I don't care what people who choose to be stupid think they think about what I say, anymore.  They aren't who I write for. 


  1. Materialists, in other words, can't get around Plato's epistemological problem: how do you know anything before you know anything? We accept that children acquire language in a way we cannot explain. Language is complex, it is not a set of simple systems that build to a complex one (there are not "primitive" languages; linguists have never found one), it is a complex system. Yet children acquire it with ease, be it Mandarin or English or Tagalog or French, etc.

    But how?

    What we know of knowledge is that we must build from fundamentals: so life started out "simple" and became "complex." So children are taught words and sentences before paragraphs and chapters, and numbers and arithmetical functions before calculus and trigonometry.

    But how do we know anything before we know anything? Locke said "experience" writes on the "tabula rasa," but with what hand, in what language, using what medium? Every answer, including Plato's, is basically that it's turtles all the way down. But materialists and empiricists cannot pretend to any sounder knowledge or greater access to the "truth" about this subject, that Neo-Plutonists could.

    Aye, there's the rub.

  2. And Kurzweil's idea is a joke, taken seriously only by people who are not serious about the subject. "Mind" is a concept, and about as scientific as "race." It isn't a thing which can be weighed, observed, measured, or quantified.

    To say we will "transfer it" to a computer, akin to downloading an operating system to a hard drive, is simply silly.

    1. I got Kurtzweil pulled on me last week. Thinking about it more than I had, since the idea is so absurd, I thought it presented this problem for the "brain only" ideologues.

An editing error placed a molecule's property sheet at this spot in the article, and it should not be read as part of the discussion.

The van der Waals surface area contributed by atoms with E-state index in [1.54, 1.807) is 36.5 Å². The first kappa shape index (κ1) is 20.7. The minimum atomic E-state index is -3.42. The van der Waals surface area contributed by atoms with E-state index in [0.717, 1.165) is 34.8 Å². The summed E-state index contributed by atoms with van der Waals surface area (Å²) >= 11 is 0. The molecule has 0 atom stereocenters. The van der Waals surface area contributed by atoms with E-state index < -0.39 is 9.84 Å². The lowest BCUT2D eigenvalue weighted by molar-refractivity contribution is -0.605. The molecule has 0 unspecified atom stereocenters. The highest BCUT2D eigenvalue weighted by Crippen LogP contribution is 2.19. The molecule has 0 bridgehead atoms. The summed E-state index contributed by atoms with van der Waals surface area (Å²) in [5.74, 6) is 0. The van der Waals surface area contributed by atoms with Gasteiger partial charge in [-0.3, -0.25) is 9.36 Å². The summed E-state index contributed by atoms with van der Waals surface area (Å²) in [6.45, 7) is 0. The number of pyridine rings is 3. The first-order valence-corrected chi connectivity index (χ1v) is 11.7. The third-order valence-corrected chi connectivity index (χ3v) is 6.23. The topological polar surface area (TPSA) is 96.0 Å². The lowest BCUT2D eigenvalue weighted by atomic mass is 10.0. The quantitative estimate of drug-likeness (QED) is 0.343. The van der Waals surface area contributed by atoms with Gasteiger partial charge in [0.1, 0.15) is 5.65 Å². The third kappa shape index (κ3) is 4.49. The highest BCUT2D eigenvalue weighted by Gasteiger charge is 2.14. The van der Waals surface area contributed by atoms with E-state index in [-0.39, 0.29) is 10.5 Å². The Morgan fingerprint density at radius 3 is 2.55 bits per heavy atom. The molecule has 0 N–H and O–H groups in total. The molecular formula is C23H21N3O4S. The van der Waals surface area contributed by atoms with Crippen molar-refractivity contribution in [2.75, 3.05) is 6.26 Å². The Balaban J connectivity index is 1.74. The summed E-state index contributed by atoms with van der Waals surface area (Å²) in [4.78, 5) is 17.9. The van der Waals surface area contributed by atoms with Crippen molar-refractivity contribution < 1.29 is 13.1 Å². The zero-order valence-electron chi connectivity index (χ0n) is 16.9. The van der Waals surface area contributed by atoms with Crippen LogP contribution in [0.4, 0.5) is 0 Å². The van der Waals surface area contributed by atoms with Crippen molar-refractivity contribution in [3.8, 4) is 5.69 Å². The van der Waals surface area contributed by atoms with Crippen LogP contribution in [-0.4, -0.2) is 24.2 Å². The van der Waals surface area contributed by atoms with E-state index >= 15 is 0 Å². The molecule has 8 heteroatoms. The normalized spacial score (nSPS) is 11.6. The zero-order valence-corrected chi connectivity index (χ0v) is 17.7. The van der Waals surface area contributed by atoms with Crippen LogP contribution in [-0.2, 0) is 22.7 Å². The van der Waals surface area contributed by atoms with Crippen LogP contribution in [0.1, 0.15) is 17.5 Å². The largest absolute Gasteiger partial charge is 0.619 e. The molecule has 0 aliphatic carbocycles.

I anticipate someone is going to bring up ideas being represented in written language, which isn't a recreation of ideas, it is a very partial and incomplete record of ideas that only become ideas, active in minds, as those words are read. That an idea can be transferred in that way is merely another form of the problem, since every part of the process depends on the introduction of ideas into the brain that weren't there before.

      I think the "brain only" people want the same thing that all materialists do, just as Larry Krauss can't explain where his quantum vaccum - his creator god - came from, eventually they all get to a place where they need a miracle to start the thing going.

      I prefer the first sentence of Genesis. It makes more sense.

  3. There are so many problems with the materialist mind you pointed out in your posting two months ago. If people so stridently hold to a purely physicalist model of the mind, they really have to ignore commonsense. I urge you to listen to this talk given by David Bentley Hart. At about the 15 minute mark he starts to discuss consciousness and the mind. Hart's position seems to be that we can only have access to the physical world through the supernatural, which I believe he implies IS consciousness. Anyway, if you listen to him give an overview of the materialist explanation of the mind, you see how ridiculous the argument is. At one point, Hart discusses the shortcoming of the physicalist model and how it can hardly explain for the ability of persons to reason themselves through an argument. After all, if everything is causal, logic should not be assumed. Hart points out - I think quite reasonably - that ideas, not physical law, seemingly drive the mind. Anyway, the link is below. You may have watched it. As I've written to you before, you do a real service to critical thinking about materialist claims that simply don't seem to hold water.